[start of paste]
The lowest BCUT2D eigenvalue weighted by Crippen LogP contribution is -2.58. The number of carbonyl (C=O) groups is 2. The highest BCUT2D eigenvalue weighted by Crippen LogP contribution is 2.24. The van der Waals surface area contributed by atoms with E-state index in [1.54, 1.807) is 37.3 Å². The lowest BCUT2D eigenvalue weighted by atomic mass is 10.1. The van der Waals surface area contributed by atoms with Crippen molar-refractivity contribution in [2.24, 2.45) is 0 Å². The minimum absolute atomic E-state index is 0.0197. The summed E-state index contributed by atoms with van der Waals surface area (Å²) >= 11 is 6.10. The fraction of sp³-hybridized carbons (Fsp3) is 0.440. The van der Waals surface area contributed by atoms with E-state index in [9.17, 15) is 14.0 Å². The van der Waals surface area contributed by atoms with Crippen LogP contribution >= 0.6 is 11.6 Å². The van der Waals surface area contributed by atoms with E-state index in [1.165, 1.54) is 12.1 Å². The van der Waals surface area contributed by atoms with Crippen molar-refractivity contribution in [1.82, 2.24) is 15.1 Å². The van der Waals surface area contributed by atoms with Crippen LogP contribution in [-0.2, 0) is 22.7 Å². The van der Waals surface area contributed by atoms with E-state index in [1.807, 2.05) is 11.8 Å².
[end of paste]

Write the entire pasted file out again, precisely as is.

The lowest BCUT2D eigenvalue weighted by Crippen LogP contribution is -2.58. The number of carbonyl (C=O) groups is 2. The highest BCUT2D eigenvalue weighted by Crippen LogP contribution is 2.24. The van der Waals surface area contributed by atoms with E-state index in [1.54, 1.807) is 37.3 Å². The lowest BCUT2D eigenvalue weighted by atomic mass is 10.1. The van der Waals surface area contributed by atoms with Crippen molar-refractivity contribution in [2.24, 2.45) is 0 Å². The minimum absolute atomic E-state index is 0.0197. The summed E-state index contributed by atoms with van der Waals surface area (Å²) >= 11 is 6.10. The fraction of sp³-hybridized carbons (Fsp3) is 0.440. The van der Waals surface area contributed by atoms with E-state index in [9.17, 15) is 14.0 Å². The van der Waals surface area contributed by atoms with Crippen LogP contribution >= 0.6 is 11.6 Å². The van der Waals surface area contributed by atoms with E-state index in [1.165, 1.54) is 12.1 Å². The van der Waals surface area contributed by atoms with Crippen molar-refractivity contribution in [1.82, 2.24) is 15.1 Å². The van der Waals surface area contributed by atoms with Crippen LogP contribution in [-0.2, 0) is 22.7 Å². The van der Waals surface area contributed by atoms with E-state index in [1.807, 2.05) is 11.8 Å².